The education of Blue Jackets’ Pierre-Luc Dubois
As only John Tortorella can do, in the span of 20 seconds before a late November game he went from saying Pierre-Luc Dubois’ game against the Toronto Maple Leafs “sucked” to then describing him as arguably the team’s most complete player this season.
That kind of criticism comes with the territory for a young player who plays under an old-school coach like Tortorella. It’s a young players’ NHL and the mistakes will be there, but for the 20-year-old Dubois, he’s turned himself into a reliable top-line center for the Columbus Blue Jackets after being thrust into the role unexpectedly.
When Tortorella and his coaching staff decided to move Dubois, then only 20 games into his rookie season, up to the No. 1 center position a year ago, it was because the team needed help in that spot. They were worried at first handing such an inexperienced player that kind of responsibility, but he found his footing and established himself in that job.
“Quite honestly, he made the coaches look like fools overthinking that because he took the responsibility, thrived in it and keeps growing as a player,” Tortorella said.
It helps putting Dubois between veteran producers in Artemi Panarin and Cam Atkinson. The line has played 586:24 even strength minutes together since last season, helping drive possession (54.17 percent Corsi) and creating 39 goals together, per Natural Stat Trick.
“They’re two real good players. As a line we play well together,” Dubois told Pro Hockey Talk recently. “We all have a different style of play that complements the other ones really well.”
Size and strength helps accelerate the development process in order to become a top-flight NHL centerman. After getting that first experience as a No. 1 center last season, Dubois knew he had to get stronger in order to help win face-offs, drive to the net and win those one-on-one battles, so that became his focus over the summer. Just peeking at his Instagram page and you’ll see the short videos of his off-season workouts, adding weight and getting up to 207 lbs. on his 6-foot-4 frame.
In this era of the NHL where small and speedy is succeeding, bigger players have to adjust in order to survive. It took Dubois nearly a quarter of last year to figure out how to use his size to his advantage after making the transition from junior hockey.
“I got my first goal in my first game and then I scored [again] in my 16th game, so it took me a long time to figure out what I could and couldn’t do,” he said. “Even today, I’m still figuring [things] out. I’m stronger than last year, so I’m still figuring some stuff out like puck protection.”
Those abilities were on display during the build-up to his goal Saturday night against the New York Islanders:
Representing Canada at the IIHF World Championship in Denmark last spring afforded Dubois the opportunity to further his education. Coming off a 20-goal, 48-point season, he discussed face-offs with Ryan O’Reilly, who’s won the tenth-most draws (6,621) since entering the NHL in 2009-10 at a 55.3 percent success rate. He was also able to get some tips for playing in the offensive zone from Connor McDavid, who knows a thing or two about succeeding in that area of the ice.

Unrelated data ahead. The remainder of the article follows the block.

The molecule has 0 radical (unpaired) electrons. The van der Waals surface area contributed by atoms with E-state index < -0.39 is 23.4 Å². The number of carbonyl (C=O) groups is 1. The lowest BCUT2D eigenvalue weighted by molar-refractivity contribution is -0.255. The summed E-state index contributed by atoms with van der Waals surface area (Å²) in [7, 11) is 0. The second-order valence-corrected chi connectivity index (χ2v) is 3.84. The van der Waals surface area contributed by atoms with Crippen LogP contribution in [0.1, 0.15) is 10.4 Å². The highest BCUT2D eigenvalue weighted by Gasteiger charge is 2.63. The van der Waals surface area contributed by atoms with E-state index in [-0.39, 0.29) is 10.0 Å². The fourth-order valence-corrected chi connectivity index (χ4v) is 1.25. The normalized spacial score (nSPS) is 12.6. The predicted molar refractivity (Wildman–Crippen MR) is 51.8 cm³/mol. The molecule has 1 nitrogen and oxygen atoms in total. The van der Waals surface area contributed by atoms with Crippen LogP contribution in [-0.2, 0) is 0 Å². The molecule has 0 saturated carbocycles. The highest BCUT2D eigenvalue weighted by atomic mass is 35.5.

The entire experience allowed him to watch the habits of plenty of veterans like O’Reilly, McDavid, Marc-Edouard Vlasic, Kyle Turris, and Josh Bailey. The faceoff talk is slowly paying off as Dubois’ success in the dot is up to 44.6 percent from 43.8 percent last season. Through 27 games he already has 13 goals and recorded 25 points in nearly two extra minutes of ice time per night. There’s still work to be done, but the strides that have been taken have impressed everyone around the Blue Jackets.
“His ability to pick up things and not feel the added pressures as a young player and get nervous about it, he’s uncanny that way,” said Tortorella. “He accepts it. He wants more. It’s a really good thing for us right now with Luc, and I can see it getting better as we keep on pushing forward.”
Dubois admits that it took him a month into last season to really get going. He wanted a better start for the 2018-19 season but it took him a handful of games to “get the right mindset going.” He says his game preparation has improved and his practices have gotten better.
“It’s not that I wasn’t working hard, I just wasn’t working the proper way,” he said. “Now the guys and the staff here has helped me a lot to refocus.”
As the Blue Jackets approach a summer where they could lose two franchise players in Panarin and goaltender Sergei Bobrovsky, Dubois, the youngest player on the roster, has demonstrated that he’s part of the future, a piece to build around. He’s shown growth through 109 NHL games and proven he’s willing to adapt and make changes when necessary.
“Right now, I think I’ve been playing better than last year,” Dubois said. “I took another step even since the start of the season. But I still have a long ways to go. Whether it’s being consistent, with the puck, without the puck, being a centerman is not just about scoring. That’s fun, that’s what everybody talks about, but to help your team win you’ve got to do a lot more than that. You’ve got to sacrifice some offense for the team.
“To do that on a consistent basis, that’s the next step. Play well in the D zone, help the Ds out, support everybody on the ice, get the right reads. It’s a long process, but that’s what’s going to make me a better player.”